How to Buy Your Next Pair of Walking Shoes

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Undoubtedly, the most important piece of equipment you'll need for walking is a pair of walking shoes. It's important that you find a pair specifically designed for walking rather than strapping on some running shoes or leisure sneakers.

Sure, it's an added expense, but it's one that will pay off by ensuring greater comfort and preventing injury, instability, and foot pain.

Walking shoes typically fall into one of three categories.

  • Cushioned shoes offer greater comfort for those who walk long distances (over five miles at a time).
  • Performance trainers are lightweight shoes that are great for those who don't need motion control.
  • Stability shoes are for people who don't have severe stability problems but would benefit from added motion control.

What Makes Walking Shoes Different

No matter how great a shoe looks, it won't do you any good if it doesn't fit correctly. To ensure this, find the best athletic shoe store in your area where the serious runners go. Personal trainers are often a great resource for these. Be sure to keep an eye out for stores that offer foot analyses. This alone is a strong indication that they'll be able to find a shoe more anatomically suited to your foot.

Walking shoes differ from running shoes in that each addresses how a person moves. Walkers strike first with the heel and roll through the step. Runners, by contrast, strike in the midsole and need a built-up heel to soften the impact as well as a flared heel for stability. Walkers need neither of these things.

Flexion is essential. A walking shoe must be flexible in the forefoot, or your foot will fight it as it rolls through each step. This will hamper your gait and can also lead to shin splints.

How to Choose the Right Shoe

To find the right pair of walking shoes, put each candidate through the following quality test:

  • Look at the heel. It should be no more than an inch higher than the sole under the ball of the foot, and there should be no flare.
  • Next, grip the shoe in your hands and twist it. Not only should it twist latitudinally, but it should also easily bend at the ball of the foot and not the middle of the arch.
  • Finally, set the shoe on the floor and poke the toe. If it's well designed, the toe should be slightly off the ground and rock a little when poked.

Motion Control Shoes for Overpronators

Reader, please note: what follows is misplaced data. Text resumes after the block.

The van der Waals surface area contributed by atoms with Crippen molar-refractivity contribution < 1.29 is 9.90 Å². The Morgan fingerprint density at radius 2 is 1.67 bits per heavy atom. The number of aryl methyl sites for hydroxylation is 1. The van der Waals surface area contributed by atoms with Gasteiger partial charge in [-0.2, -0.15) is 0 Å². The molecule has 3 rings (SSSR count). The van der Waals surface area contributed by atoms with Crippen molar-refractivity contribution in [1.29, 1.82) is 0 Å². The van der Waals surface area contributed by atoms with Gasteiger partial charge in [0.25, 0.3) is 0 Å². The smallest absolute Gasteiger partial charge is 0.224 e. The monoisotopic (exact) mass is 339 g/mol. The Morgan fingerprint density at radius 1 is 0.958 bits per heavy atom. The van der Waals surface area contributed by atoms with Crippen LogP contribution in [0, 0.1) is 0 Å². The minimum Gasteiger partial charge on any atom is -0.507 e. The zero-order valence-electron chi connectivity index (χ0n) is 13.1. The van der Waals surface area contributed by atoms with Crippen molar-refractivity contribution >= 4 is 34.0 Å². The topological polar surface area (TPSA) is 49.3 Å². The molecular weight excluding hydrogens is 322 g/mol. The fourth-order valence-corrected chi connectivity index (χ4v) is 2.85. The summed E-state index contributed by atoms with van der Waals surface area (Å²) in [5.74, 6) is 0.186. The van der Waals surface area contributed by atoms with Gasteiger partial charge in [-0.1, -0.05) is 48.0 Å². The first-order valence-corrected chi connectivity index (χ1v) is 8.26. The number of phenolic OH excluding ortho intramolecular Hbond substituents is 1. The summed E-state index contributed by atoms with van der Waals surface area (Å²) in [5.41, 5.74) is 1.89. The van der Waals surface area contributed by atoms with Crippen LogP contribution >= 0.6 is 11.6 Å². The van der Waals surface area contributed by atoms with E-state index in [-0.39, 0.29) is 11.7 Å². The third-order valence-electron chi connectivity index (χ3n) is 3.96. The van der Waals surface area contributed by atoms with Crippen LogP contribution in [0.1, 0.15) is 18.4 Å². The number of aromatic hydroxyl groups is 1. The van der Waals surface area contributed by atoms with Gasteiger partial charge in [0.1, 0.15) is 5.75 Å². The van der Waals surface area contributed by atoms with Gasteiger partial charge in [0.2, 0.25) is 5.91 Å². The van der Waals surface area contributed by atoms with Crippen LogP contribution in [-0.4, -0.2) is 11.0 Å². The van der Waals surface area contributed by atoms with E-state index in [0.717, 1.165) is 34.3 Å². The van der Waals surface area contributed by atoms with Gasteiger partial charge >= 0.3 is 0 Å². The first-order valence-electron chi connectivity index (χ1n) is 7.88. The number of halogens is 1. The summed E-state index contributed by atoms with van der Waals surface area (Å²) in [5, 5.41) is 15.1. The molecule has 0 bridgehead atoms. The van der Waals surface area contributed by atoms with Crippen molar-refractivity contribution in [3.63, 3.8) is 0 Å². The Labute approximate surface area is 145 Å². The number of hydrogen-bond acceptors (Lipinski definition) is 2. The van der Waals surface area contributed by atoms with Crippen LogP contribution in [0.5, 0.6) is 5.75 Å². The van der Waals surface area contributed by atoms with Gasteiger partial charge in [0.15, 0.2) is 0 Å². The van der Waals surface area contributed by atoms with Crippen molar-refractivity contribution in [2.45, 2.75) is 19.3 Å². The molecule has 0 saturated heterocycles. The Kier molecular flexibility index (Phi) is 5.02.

If you overpronate (walk so that your foot tilts too far inward toward the arch), you may need to find a pair of motion control shoes to compensate. This is especially true if you are heavy or have other mobility issues such as a weak knee or hip. While motion control shoes tend to be heavier, they offer firmer support and can help balance the gait when walking.

If in doubt, have your gait analyzed at the shoe store. If the pronation is particularly severe, you may need to either get a custom pair or find an orthotic insole able to provide the support you need.

A Word From Verywell

When searching for the right walking shoe, don't get hung up on labels. If you find a flexible, flat shoe with a minimal heel drop, it may be perfectly well suited for walking even if it's labeled a running shoe. Similarly, there are many walking shoes that have all the bells and whistles but are anything but flexible and flat.

To make the right choice, always place function before fashion. Sure, you want to look great, but it's more important to find something that makes walking a joy. You can usually find a great pair for between $60 and $120. Anything more and you'll be paying for style.

Check out our picks for the best walking shoes for women.

2 Sources
Verywell Fit uses only high-quality sources, including peer-reviewed studies, to support the facts within our articles. Read our editorial process to learn more about how we fact-check and keep our content accurate, reliable, and trustworthy.
  1. International Sports Sciences Association. Could Your Shoes Be Giving You Shin Splints? 2020.

  2. Castro-Méndez A, Munuera PV, Albornoz-Cabello M. The short-term effect of custom-made foot orthoses in subjects with excessive foot pronation and lower back pain: A randomized, double-blinded, clinical trial. Prosthet Orthot Int. 2013;37(5):384-390. doi:10.1177/0309364612471370

By Wendy Bumgardner
Wendy Bumgardner is a freelance writer covering walking and other health and fitness topics and has competed in more than 1,000 walking events.